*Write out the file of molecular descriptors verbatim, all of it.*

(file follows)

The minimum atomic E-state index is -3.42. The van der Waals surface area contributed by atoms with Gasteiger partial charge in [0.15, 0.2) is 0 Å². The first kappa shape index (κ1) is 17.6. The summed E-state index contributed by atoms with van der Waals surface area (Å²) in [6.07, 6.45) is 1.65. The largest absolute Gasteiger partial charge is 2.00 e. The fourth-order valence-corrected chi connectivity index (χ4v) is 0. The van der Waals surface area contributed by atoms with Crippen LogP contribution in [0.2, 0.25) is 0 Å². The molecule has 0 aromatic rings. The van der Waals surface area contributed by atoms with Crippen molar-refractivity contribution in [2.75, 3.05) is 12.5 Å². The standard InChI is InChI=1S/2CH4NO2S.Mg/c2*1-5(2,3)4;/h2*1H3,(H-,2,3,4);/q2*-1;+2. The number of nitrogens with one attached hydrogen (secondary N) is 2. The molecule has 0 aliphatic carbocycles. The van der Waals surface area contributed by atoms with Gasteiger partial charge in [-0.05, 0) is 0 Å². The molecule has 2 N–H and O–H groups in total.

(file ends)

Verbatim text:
The minimum atomic E-state index is -3.42. The van der Waals surface area contributed by atoms with Gasteiger partial charge in [0.15, 0.2) is 0 Å². The first kappa shape index (κ1) is 17.6. The summed E-state index contributed by atoms with van der Waals surface area (Å²) in [6.07, 6.45) is 1.65. The largest absolute Gasteiger partial charge is 2.00 e. The fourth-order valence-corrected chi connectivity index (χ4v) is 0. The van der Waals surface area contributed by atoms with Crippen LogP contribution in [0.2, 0.25) is 0 Å². The molecule has 0 aromatic rings. The van der Waals surface area contributed by atoms with Crippen molar-refractivity contribution in [2.75, 3.05) is 12.5 Å². The standard InChI is InChI=1S/2CH4NO2S.Mg/c2*1-5(2,3)4;/h2*1H3,(H-,2,3,4);/q2*-1;+2. The number of nitrogens with one attached hydrogen (secondary N) is 2. The molecule has 0 aliphatic carbocycles. The van der Waals surface area contributed by atoms with Gasteiger partial charge in [-0.05, 0) is 0 Å². The molecule has 2 N–H and O–H groups in total.